Friday, 3 June 2016

Cofiwch Dic Penderyn/ Remember Dic Penderyn


In the early summer of 1831, many of the towns and villages of industrial Wales were marked by political and social unrest. Terrible working conditions in the mines and iron works were made even worse by wage cuts, and in some cases by the laying off men as demand for iron and coal fell away.In Merthyr Tydfil there were serious riots in the streets, and on this day 3 June 1831 a mob ransacked the building in the town where court records of debt were stored. 
It was one of the first politicised workers rising in Britain and the first time in world history that the red flag was raised and used as a symbol of revolt. 
Aberavon born Richard Lewis a young popular miner better known as Dic Penderyn was arrested for allegedly stabbing a soldier named Donald Black in the leg at the Merthyr Rising. These injuries were not fatal. He vehemently insisted on his innocence. The people of Merthyr, were so sure of his innocence that over 10,000 signed a petition calling for his release.
However it did not work and he was found guilty and sentenced to death and hanged at Cardiff Gaol on August 13th. He was only 23, his last words were "O Arglwyd dyma gamwedd" " Oh Lord this is an injustice" In 1874 a minister by the name of Evan Evans revealed that a man called Ianto Parker had given him a death bed confession and said that it was he who had stabbed the soldier and not Dic.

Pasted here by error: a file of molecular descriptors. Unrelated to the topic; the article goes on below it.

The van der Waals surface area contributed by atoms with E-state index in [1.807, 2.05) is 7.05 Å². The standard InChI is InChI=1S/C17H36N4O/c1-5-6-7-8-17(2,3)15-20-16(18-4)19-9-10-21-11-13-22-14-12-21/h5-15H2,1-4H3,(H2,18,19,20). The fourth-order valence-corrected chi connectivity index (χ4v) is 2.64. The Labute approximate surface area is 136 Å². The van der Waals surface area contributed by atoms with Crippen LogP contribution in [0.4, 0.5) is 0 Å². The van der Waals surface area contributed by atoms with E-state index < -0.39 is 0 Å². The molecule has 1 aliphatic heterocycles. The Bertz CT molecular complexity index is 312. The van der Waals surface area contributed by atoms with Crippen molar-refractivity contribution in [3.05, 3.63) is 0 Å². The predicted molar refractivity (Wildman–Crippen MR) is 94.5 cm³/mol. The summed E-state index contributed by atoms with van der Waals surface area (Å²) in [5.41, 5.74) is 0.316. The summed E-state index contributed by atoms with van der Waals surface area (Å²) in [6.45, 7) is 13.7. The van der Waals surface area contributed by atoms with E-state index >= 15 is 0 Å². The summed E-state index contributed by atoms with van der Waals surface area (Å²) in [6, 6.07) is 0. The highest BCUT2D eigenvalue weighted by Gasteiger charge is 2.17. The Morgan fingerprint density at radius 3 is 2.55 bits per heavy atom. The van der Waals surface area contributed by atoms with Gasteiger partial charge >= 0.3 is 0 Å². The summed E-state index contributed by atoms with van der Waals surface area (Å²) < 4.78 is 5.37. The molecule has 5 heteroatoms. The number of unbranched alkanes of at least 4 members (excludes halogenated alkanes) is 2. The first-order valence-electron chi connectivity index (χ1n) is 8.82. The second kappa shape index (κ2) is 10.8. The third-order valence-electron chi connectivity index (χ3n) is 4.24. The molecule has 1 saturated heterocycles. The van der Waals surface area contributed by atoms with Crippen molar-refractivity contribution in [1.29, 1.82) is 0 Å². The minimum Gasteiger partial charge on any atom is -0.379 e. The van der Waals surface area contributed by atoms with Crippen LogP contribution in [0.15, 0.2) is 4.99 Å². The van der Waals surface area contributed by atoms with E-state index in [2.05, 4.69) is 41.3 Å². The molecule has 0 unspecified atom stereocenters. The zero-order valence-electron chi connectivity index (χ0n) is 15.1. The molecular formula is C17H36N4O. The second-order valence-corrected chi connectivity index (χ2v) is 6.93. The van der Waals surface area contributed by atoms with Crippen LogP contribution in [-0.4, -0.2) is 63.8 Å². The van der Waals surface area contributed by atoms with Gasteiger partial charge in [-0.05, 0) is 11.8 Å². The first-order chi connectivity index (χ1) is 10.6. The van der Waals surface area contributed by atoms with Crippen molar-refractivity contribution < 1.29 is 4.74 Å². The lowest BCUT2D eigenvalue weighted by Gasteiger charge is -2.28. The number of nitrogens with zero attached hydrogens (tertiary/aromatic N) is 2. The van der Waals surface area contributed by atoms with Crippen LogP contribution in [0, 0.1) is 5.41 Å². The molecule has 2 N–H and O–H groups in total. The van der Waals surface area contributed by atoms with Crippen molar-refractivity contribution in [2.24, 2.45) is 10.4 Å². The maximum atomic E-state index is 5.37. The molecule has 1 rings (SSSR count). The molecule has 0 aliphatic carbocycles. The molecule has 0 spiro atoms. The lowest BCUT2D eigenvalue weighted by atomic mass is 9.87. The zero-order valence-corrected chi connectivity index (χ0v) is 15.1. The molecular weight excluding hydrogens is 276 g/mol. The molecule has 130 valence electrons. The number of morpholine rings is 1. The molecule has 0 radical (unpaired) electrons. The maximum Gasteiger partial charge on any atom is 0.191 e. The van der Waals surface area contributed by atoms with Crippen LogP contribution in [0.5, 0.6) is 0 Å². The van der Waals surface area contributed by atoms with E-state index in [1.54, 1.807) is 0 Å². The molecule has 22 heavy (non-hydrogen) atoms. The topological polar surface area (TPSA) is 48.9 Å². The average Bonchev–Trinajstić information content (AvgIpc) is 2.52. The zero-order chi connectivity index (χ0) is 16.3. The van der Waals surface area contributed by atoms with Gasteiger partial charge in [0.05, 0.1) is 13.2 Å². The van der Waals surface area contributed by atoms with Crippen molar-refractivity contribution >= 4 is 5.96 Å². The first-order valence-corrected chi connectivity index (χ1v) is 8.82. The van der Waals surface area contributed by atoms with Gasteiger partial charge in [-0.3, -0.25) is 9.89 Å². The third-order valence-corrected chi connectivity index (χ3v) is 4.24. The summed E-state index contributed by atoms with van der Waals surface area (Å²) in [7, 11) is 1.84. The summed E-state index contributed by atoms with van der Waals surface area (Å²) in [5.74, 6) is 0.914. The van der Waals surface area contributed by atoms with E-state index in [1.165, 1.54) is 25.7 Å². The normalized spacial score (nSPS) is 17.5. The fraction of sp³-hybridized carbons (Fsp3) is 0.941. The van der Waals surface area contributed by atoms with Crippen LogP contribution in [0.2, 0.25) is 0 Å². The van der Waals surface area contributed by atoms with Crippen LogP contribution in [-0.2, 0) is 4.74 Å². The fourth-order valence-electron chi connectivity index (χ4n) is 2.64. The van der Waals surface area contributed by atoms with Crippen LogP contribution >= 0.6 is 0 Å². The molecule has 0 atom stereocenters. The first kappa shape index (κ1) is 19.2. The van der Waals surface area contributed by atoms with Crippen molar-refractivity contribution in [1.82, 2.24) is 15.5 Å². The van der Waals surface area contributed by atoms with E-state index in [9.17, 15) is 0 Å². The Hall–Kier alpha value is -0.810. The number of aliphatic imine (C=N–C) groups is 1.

In his death Dic Penderyn  in his martyrdom became a symbol of those who resist and fight oppression wherever it is found.
He became a working class hero , who has remained in the hearts and minds of all Welsh people. Thousands accompanied his body through the Vale of Glamorgan to his grave, and listened to a funeral sermon from his brother-in-law Morgan Howells. He is buried in St Mary's churchyard, Port Talbot near Aberavon, where a memorial was placed on his grave by local trade unionists in 1966.



The following video tells the story of the execution of Dic Penderyn with music by Martin Joseph :- 



2 comments:

  1. Dic Penderyn was the innocent martyr and deserves recognition as such. Lewis Lewis, known as Lewis the Haulier, was the de facto leader of the workers uprising in Merthyr and deserves recognition as a true working class hero. Gwyn Alf Williams' book on the Rising establishes this very clearly. Why, in Wales are we more prepared to commemorate martyrs than celebrate heroes?

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  2. Acknowledged, a book I would strongly recommended, let we forget all the rebel leaders like William Crawshay and those who fought beside. I guess Dic Penderyn is the one that is chiefly recognised because he was the one who paid the ultimate price with his life. Thank you for the comment, it leads me to think, that another blog post needs to be written at some point to address the history of the Merthyr Rising in further detail and the injustices it helped expose.

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